Explainer: Built to Learn Act

Landmark Bill Would Be Largest One-Time School Construction Investment in Maryland History

Overcrowded classrooms. Aging schools without safe, modern facilities or adequate heating, air conditioning, or drinkable water. The billions of dollars in unmet school construction and maintenance needs are evident in far too many schools around the state and impact teaching, working, and learning conditions for thousands of educators and students on a daily basis.

Current state and local resources are insufficient to meet the needs. Despite the increased investment in school construction over the past decade, the average age of schools in the state actually increased by three years from 2006 to 2016. And each year, the Interagency Commission on School Construction receives more funding requests than it can meet with current allocations.

That’s why it’s so important that legislators are taking bold, critical action to address the school facility needs around the state with House Bill 1, the Built to Learn Act. This bill would provide $2.2 billion in additional school construction money, and it makes a perfect companion to the Blueprint for Maryland’s Future.

How the Built to Learn Act Works

Funding from the Built to Learn Act would be in addition to the state’s existing school construction funding and could be used to support renovations and to ease crowding or replace aging buildings with new construction projects.

This bill authorizes the Maryland Stadium Authority (MSA) to issue up to $2.2 billion in revenue bonds for public school construction projects in the state. It also increases or extends mandated state funding for supplemental public school construction programs, and establishes a new special fund and mandate for the highest priority school facilities. The Built to Learn Act would allow MSA to contract for, manage, and oversee certain public school facility projects.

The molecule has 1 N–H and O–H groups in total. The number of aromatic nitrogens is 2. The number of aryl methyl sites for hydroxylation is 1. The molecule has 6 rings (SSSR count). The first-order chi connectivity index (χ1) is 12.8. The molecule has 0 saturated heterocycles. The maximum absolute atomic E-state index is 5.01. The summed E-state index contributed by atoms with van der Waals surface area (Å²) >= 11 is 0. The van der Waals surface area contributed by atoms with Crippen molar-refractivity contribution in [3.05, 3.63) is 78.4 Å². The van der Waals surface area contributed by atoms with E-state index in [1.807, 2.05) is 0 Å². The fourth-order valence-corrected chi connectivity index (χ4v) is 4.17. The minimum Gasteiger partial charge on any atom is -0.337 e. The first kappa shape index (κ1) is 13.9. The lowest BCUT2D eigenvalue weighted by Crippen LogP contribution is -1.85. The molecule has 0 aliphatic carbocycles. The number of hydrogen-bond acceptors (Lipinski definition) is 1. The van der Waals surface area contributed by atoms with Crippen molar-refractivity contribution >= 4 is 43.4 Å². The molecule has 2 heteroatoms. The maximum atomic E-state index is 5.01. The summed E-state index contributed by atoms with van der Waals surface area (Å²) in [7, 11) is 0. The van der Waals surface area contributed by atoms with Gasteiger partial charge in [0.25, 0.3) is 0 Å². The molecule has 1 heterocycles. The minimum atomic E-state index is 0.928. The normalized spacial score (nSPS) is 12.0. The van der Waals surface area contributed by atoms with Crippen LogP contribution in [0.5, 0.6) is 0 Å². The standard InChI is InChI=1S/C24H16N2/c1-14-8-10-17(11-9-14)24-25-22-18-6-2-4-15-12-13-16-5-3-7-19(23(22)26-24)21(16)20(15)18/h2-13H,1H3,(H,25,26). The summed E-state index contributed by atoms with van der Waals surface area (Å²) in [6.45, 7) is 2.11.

The House overwhelmingly passed the bill by a 128–6 margin on February 14 and sent it on to the Senate. House Bill 1 was cross-filed as Senate Bill 1 and has support from Senate leaders as well as Gov. Hogan.

Built to Learn Fund Allocations by Jurisdiction

· Anne Arundel: $250 million

· Baltimore City: $420 million

· Baltimore County: $420 million

· Frederick: $102 million

· Howard: $132 million

· Montgomery: $420 million

· All other counties combined: $230 million

Prince George’s County, which is entering into a new public-private partnership with the Maryland Stadium Authority to accelerate new school construction, will receive $25 million a year for up to 30 years.

Built to Learn and the Blueprint

The Built to Learn Act directly connects with and supports the program expansion of career and technical education (CTE) and pre-kindergarten contained in the Blueprint. According to the Blueprint, CTE facilities must be expanded to fulfill the goal that every middle and high school student will have access to CTE classes. Included in the Built to Learn legislation is a mandate for the Maryland State Department of Education (MSDE), the Interagency Commission on School Construction, and MSA to collaborate with the local school systems and community colleges to develop a CTE program or apprenticeship pathway in school building maintenance that leads to an industry recognized certificate or credential.

The Built to Learn Act also dovetails with the Blueprint’s expansion of pre-kindergarten, which requires thousands more spaces for entering students. Between the 2022–2023 and 2025–2026 school years, voluntary full-day pre-k will be expanded and provided free for all four-year-olds and three-year-olds from low-income families. Low income is defined as at or below 300% of the federal poverty level (approximately $79,000 for a family of four). Built to Learn will help to create space for all the new pre-kindergarteners that will soon be attending Maryland schools.